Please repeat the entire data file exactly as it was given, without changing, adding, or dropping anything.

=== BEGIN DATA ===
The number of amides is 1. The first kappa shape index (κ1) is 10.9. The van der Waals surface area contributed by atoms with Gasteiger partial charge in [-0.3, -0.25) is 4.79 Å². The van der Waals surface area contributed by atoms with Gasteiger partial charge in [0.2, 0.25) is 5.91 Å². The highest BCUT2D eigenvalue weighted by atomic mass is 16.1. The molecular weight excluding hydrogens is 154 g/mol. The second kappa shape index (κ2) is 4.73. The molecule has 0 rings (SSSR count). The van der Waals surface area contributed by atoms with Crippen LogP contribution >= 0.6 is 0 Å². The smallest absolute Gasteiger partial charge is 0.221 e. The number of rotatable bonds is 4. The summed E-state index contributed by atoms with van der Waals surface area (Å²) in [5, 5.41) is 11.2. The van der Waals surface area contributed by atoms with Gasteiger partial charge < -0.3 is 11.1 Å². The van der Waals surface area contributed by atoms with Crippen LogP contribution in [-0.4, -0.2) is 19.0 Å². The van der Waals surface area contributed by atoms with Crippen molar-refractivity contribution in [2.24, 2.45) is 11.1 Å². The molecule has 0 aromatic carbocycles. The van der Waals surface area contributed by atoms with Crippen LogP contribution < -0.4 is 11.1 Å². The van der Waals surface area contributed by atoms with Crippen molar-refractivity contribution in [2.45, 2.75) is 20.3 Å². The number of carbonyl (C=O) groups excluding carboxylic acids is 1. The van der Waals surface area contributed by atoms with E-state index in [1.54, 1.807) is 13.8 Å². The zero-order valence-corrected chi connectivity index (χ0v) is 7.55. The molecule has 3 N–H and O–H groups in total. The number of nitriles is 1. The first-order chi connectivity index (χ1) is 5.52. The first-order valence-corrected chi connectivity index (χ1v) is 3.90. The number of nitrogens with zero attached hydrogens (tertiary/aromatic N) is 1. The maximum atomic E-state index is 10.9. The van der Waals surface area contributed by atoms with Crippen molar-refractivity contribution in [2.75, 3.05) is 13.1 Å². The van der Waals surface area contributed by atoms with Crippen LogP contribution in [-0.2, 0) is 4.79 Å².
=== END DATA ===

The number of amides is 1. The first kappa shape index (κ1) is 10.9. The van der Waals surface area contributed by atoms with Gasteiger partial charge in [-0.3, -0.25) is 4.79 Å². The van der Waals surface area contributed by atoms with Gasteiger partial charge in [0.2, 0.25) is 5.91 Å². The highest BCUT2D eigenvalue weighted by atomic mass is 16.1. The molecular weight excluding hydrogens is 154 g/mol. The second kappa shape index (κ2) is 4.73. The molecule has 0 rings (SSSR count). The van der Waals surface area contributed by atoms with Crippen LogP contribution >= 0.6 is 0 Å². The smallest absolute Gasteiger partial charge is 0.221 e. The number of rotatable bonds is 4. The summed E-state index contributed by atoms with van der Waals surface area (Å²) in [5, 5.41) is 11.2. The van der Waals surface area contributed by atoms with Gasteiger partial charge < -0.3 is 11.1 Å². The van der Waals surface area contributed by atoms with Crippen LogP contribution in [-0.4, -0.2) is 19.0 Å². The van der Waals surface area contributed by atoms with Crippen molar-refractivity contribution in [2.24, 2.45) is 11.1 Å². The molecule has 0 aromatic carbocycles. The van der Waals surface area contributed by atoms with Crippen LogP contribution < -0.4 is 11.1 Å². The van der Waals surface area contributed by atoms with Crippen molar-refractivity contribution in [2.45, 2.75) is 20.3 Å². The number of carbonyl (C=O) groups excluding carboxylic acids is 1. The van der Waals surface area contributed by atoms with E-state index in [1.54, 1.807) is 13.8 Å². The zero-order valence-corrected chi connectivity index (χ0v) is 7.55. The molecule has 3 N–H and O–H groups in total. The number of nitriles is 1. The first-order chi connectivity index (χ1) is 5.52. The first-order valence-corrected chi connectivity index (χ1v) is 3.90. The number of nitrogens with zero attached hydrogens (tertiary/aromatic N) is 1. The maximum atomic E-state index is 10.9. The van der Waals surface area contributed by atoms with Crippen molar-refractivity contribution in [2.75, 3.05) is 13.1 Å². The van der Waals surface area contributed by atoms with Crippen LogP contribution in [-0.2, 0) is 4.79 Å².